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Mon Dec 2, 2019, 07:17 AM

Argument preview: Justices take up battle over NYC gun ban - and the scope of the Second Amendment?

From https://www.scotusblog.com/2019/11/argument-preview-justices-take-up-battle-over-new-york-city-gun-ban-and-the-scope-of-the-second-amendment/

Argument preview: Justices take up battle over New York City gun ban – and the scope of the Second Amendment?

Posted Mon, November 25th, 2019 3:00 pm by Amy Howe

Editor’s Note: An earlier version of this post ran on November 18, 2019, as an introduction to this blog’s symposium on New York State Rifle & Pistol Association v. City of New York, as well as at Howe on the Court, where it was originally published.

It has been nearly 10 years since the Supreme Court ruled that the Second Amendment right of individuals to keep and bear arms applies fully to state and local governments. When the justices return to the bench next month, they will wade into the Second Amendment fray once again, this time hearing oral argument in a challenge to New York City’s ban on transporting licensed handguns outside the city – including to shooting ranges and second homes. The ban was so restrictive that it seemed unlikely to survive Supreme Court review; the only real question seemed to be whether the justices would issue a narrow ruling that only addressed the constitutionality of the city’s ban, or whether they might instead say more about the broader right to have a gun outside the home. But now it’s not clear whether the justices will reach the merits of the case at all, because the city has ended the ban.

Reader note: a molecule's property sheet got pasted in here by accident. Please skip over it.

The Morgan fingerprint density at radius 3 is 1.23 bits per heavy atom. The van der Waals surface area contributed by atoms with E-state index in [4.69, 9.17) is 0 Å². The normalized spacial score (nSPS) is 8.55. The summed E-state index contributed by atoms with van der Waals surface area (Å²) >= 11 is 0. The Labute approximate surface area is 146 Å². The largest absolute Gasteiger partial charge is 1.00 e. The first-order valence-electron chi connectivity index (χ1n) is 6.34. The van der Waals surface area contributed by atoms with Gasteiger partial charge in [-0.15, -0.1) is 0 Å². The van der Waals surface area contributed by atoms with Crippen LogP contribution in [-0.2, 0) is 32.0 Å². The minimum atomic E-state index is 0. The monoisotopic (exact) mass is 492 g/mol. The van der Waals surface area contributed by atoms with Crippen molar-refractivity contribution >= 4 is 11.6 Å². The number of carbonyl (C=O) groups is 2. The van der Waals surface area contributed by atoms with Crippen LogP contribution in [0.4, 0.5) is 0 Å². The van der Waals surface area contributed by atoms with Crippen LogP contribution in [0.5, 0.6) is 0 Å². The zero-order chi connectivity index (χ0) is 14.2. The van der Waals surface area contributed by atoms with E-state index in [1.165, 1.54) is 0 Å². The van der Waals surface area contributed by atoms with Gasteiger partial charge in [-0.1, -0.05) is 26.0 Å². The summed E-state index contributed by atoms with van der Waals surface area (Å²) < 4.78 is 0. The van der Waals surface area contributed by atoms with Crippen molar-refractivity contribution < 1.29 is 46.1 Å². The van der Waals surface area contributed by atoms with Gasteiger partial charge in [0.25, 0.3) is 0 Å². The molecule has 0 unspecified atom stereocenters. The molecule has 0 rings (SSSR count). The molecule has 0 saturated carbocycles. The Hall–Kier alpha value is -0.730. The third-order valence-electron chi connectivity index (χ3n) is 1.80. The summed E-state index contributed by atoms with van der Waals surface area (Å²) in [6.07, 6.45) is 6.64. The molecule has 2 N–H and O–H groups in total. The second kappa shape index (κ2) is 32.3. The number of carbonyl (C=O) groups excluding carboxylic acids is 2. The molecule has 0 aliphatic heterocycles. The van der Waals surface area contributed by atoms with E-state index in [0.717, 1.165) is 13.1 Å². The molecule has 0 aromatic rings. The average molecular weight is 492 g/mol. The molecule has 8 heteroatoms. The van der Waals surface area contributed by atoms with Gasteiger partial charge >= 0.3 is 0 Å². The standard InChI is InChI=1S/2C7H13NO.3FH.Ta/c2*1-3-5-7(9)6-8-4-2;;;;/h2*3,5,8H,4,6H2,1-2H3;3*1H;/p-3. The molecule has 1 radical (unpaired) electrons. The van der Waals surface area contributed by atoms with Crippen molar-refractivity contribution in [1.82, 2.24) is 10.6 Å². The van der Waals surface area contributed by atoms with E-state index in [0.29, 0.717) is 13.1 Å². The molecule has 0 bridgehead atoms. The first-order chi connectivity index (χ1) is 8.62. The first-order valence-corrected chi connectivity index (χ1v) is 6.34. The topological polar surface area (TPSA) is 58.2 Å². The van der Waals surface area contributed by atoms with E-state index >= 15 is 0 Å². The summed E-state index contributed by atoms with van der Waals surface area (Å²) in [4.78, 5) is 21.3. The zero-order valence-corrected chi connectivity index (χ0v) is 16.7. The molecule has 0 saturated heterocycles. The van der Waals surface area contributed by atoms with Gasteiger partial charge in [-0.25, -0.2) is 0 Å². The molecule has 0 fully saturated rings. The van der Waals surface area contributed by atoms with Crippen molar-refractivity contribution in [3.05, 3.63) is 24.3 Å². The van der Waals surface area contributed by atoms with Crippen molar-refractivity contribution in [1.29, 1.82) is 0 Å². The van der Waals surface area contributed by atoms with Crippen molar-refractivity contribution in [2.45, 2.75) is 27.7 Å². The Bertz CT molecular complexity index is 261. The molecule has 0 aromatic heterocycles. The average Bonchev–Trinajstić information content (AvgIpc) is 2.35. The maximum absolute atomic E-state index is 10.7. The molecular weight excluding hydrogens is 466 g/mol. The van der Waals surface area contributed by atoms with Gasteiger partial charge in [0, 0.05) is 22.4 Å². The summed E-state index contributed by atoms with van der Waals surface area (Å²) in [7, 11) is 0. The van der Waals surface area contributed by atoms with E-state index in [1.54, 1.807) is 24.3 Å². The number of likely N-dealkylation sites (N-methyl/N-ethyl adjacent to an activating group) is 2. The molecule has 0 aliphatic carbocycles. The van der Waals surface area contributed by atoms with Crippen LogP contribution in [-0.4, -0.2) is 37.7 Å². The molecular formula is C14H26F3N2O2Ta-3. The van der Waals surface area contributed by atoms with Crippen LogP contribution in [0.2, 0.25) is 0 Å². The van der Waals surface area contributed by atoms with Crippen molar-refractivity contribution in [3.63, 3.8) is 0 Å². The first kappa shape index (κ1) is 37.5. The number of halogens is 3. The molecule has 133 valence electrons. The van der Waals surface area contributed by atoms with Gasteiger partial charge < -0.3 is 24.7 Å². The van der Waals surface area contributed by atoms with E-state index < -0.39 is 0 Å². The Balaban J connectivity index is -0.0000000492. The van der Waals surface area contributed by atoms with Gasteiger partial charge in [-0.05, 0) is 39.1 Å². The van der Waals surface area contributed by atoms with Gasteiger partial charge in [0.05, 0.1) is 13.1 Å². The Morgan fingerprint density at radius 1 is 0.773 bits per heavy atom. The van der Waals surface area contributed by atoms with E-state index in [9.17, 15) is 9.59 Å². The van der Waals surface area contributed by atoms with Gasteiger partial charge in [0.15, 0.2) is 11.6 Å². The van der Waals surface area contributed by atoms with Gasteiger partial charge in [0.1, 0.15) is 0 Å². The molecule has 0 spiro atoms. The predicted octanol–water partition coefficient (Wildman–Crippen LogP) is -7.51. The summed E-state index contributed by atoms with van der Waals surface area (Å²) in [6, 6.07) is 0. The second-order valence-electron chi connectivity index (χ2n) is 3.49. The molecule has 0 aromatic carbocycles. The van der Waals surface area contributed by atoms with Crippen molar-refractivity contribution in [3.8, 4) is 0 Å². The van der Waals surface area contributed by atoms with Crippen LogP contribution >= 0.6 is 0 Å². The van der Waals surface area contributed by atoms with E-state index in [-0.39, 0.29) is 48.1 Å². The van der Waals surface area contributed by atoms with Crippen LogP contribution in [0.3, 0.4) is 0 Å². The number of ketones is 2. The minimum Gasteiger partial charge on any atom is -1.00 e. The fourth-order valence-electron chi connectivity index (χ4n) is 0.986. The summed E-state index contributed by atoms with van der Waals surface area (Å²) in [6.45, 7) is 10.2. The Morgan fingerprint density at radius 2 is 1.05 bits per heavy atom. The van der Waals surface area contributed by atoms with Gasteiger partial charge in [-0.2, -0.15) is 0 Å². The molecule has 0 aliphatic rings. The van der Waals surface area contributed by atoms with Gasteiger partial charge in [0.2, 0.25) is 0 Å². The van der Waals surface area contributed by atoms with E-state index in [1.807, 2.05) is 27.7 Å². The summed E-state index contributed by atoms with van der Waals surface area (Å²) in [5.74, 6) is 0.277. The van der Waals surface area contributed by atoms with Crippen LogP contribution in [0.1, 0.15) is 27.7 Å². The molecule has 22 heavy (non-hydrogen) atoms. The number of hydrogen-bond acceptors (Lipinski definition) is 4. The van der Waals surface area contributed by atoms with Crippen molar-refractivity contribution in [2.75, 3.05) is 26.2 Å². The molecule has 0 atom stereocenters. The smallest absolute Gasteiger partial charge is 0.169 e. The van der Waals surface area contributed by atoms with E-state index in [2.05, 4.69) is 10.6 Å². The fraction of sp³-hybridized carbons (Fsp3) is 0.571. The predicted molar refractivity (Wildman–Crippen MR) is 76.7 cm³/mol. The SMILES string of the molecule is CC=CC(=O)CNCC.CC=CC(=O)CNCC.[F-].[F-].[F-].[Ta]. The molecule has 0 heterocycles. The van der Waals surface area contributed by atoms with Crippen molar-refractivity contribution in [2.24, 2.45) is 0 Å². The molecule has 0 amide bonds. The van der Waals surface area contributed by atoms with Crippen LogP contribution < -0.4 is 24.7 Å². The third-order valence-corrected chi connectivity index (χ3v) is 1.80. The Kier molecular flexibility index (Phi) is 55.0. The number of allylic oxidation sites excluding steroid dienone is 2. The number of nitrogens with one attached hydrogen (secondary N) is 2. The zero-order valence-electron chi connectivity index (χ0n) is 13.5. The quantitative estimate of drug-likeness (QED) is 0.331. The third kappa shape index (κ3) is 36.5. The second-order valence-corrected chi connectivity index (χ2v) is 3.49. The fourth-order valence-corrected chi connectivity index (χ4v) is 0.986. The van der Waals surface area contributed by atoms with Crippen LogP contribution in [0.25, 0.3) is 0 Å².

The plaintiffs in the case are New York City residents who have licenses to have guns at their homes and want to be able to take their guns either to shooting ranges or competitions or to second homes outside New York City, along with the New York State Rifle and Pistol Association, which describes itself as the “nation’s oldest firearms advocacy organization.” They challenged the transport ban as a violation of their Second Amendment rights, but a federal district court ruled for the city, and the U.S. Court of Appeals for the 2nd Circuit upheld that ruling. The challengers then went to the Supreme Court, which agreed to weigh in earlier this year.

The fact that the justices even agreed to take the case was noteworthy. In 2008, in District of Columbia v. Heller, the Supreme Court ruled that the Second Amendment protects the right to have a gun in the home for self-defense. That decision was followed two years later by McDonald v. City of Chicago, in which the court held that the Second Amendment applies to the states. But in the years that followed, the justices turned down several requests to say more about the scope of the Second Amendment right to bear arms. In February 2018, that reluctance prompted Justice Clarence Thomas to dissent from the court’s announcement that it would not review a challenge to California’s 10-day waiting period for gun purchases. In a blistering 14-page opinion, Thomas complained that the “right to keep and bear arms is apparently this Court’s constitutional orphan.”

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